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HERO COMPLEX

First Terminator eyes the new kid

August 05, 2008|Geoff Boucher | Times Staff Writer

"The Terminator" will be back next summer, but the original killer robot, Arnold Schwarzenegger, is a bit puzzled by this new model, at least so far.

"I still don't know how it will play out with this one," said the star-turned-governor, who said he was given a private screening of early footage from "Terminator Salvation" by producers of the franchise reboot. "They showed me some footage, but I don't have a feel for the movie. I didn't see enough. I wasn't sure who the Terminator was. I don't know if there is one or if he's the star or the hero. These are the things that determine the success and how the strong the movie will be."

This will be the fourth of the "Terminator" films but the first without the Austrian-born muscleman who became an international film legend in the role of an assassination machine with cool sunglasses and a deadpan delivery. "Terminator 3: Rise of the Machines" in 2003 was Schwarzenegger's last starring role before he gave up Hollywood for Sacramento.

Schwarzenegger loves to talk Hollywood, and Friday afternoon he chatted about his favorite recent movies -- he absolutely loved "Wanted," for instance, and he says Will Ferrell movies are so funny that he's getting "a six-pack" of abs from all the laughing -- and he addressed the topic of a new "Terminator" for the first time in any depth.

Schwarzenegger has been playing a different sort of "Terminator" these days -- last week he ordered the layoffs of 10,000 state employees. He has said that move, along with sweeping salary reductions for state workers, will take pressure off the California coffers during the continuing budget impasse in Sacramento.

"Terminator Salvation" is being filmed now in New Mexico and stars Christian Bale, who wears the mask of Batman in this summer's history-making hit, "The Dark Knight." Bale won't be a Terminator robot -- just the opposite, he plays a grown-up John Connor, the leader of the ragged human resistance against machine-men oppressors of the future.

"Salvation," directed by the filmmaker McG, will be a prequel to "The Terminator," the landmark 1984 film directed by James Cameron. In 1991, Cameron and Schwarzenegger teamed again for "Terminator 2: Judgment Day," which grossed more than $200 million in U.S. theaters.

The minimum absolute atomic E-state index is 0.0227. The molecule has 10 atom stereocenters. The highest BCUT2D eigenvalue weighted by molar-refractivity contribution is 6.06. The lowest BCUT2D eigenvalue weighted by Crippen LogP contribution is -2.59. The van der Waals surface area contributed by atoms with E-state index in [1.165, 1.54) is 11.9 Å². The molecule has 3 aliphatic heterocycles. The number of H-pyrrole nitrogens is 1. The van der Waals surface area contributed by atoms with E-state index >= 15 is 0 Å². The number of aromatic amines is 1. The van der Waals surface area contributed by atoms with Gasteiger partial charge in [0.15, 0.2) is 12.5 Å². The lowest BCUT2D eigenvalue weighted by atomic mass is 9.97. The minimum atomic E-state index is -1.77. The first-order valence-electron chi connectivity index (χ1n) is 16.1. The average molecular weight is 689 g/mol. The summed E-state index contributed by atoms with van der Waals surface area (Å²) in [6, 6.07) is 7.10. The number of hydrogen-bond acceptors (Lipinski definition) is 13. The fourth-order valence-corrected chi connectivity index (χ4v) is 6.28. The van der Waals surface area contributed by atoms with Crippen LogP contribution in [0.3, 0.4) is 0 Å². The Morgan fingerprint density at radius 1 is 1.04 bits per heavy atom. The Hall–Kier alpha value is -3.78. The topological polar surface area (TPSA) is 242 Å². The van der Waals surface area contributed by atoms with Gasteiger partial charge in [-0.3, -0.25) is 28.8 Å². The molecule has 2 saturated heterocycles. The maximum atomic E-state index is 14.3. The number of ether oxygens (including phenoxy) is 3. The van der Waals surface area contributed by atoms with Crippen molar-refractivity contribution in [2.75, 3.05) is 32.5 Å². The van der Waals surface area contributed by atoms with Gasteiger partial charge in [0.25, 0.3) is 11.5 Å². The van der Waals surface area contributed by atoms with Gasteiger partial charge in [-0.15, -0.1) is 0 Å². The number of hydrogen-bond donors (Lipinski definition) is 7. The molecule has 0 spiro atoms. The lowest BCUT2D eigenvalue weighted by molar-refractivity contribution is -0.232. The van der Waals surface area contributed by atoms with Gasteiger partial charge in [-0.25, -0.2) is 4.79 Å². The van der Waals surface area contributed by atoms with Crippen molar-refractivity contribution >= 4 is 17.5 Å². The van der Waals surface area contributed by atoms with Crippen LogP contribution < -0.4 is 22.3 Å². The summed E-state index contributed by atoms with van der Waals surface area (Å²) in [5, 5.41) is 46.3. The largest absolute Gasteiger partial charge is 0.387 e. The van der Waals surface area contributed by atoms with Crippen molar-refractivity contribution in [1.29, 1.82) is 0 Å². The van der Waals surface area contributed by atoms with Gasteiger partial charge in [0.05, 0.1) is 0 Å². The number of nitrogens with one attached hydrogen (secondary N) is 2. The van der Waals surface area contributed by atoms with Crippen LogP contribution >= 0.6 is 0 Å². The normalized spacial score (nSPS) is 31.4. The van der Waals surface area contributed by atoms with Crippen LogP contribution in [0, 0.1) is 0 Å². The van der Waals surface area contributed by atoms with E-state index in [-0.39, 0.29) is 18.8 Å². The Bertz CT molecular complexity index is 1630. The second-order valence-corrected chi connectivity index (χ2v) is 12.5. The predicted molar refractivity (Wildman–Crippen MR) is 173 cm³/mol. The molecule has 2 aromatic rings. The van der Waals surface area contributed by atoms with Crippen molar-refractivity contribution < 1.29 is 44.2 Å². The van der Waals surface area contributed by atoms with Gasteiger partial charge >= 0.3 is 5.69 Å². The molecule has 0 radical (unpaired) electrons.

"Salvation" is trying to pay homage to that history even as it charts its own course. McG ("Charlie's Angels: Full Throttle") sought out Cameron's blessing for "Salvation," which is far more bleak, unsettling and savage than the third film in the series, directed by Jonathan Mostow. "Salvation" producers also arranged for the governor to see an early "sizzle reel," a montage of scenes of the sort shown at Comic-Con International last month, where "Salvation" was popular with fans.

Schwarzenegger was polite but cautious when he was asked what he thought of the reel. "I've seen very little footage, so I don't really have a feel for it. I hope they do well, and I hope it is a huge hit. I do hope it creates a spectacle on the screen. That is what James Cameron created."

The politician, who turned 61 last week, remains an ardent booster of Hollywood. Despite the crises around him in the state capital, he gushed about what a wonderful season it has been for popcorn entertainment. "It shows how important Hollywood is to our state economy and how much people love movies," he said.

But will Schwarzenegger be able to watch any new "Terminator" film and not feel a pang of loss?

"No, the same thing happened with bodybuilding," he said. "Seven times I won the Mr. Olympia title, a record, no one had done that. Then someone else [South Carolina native Lee Haney] won it eight times. Do I sit and say, 'Darn it, my record is gone' or 'Darn, I'm not up there on stage'? No, because I've moved into other phases of my life. I moved on from bodybuilding into entertainment. Then I moved on from entertainment into a political life. Now this is the most exciting experience of my life. When this movie comes out, I won't be sitting there saying, 'Why can't I do that?' I hope it makes a lot of money and is very successful."

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These items and others can be found at the Hero Complex blog at latimes.com/hero complex.

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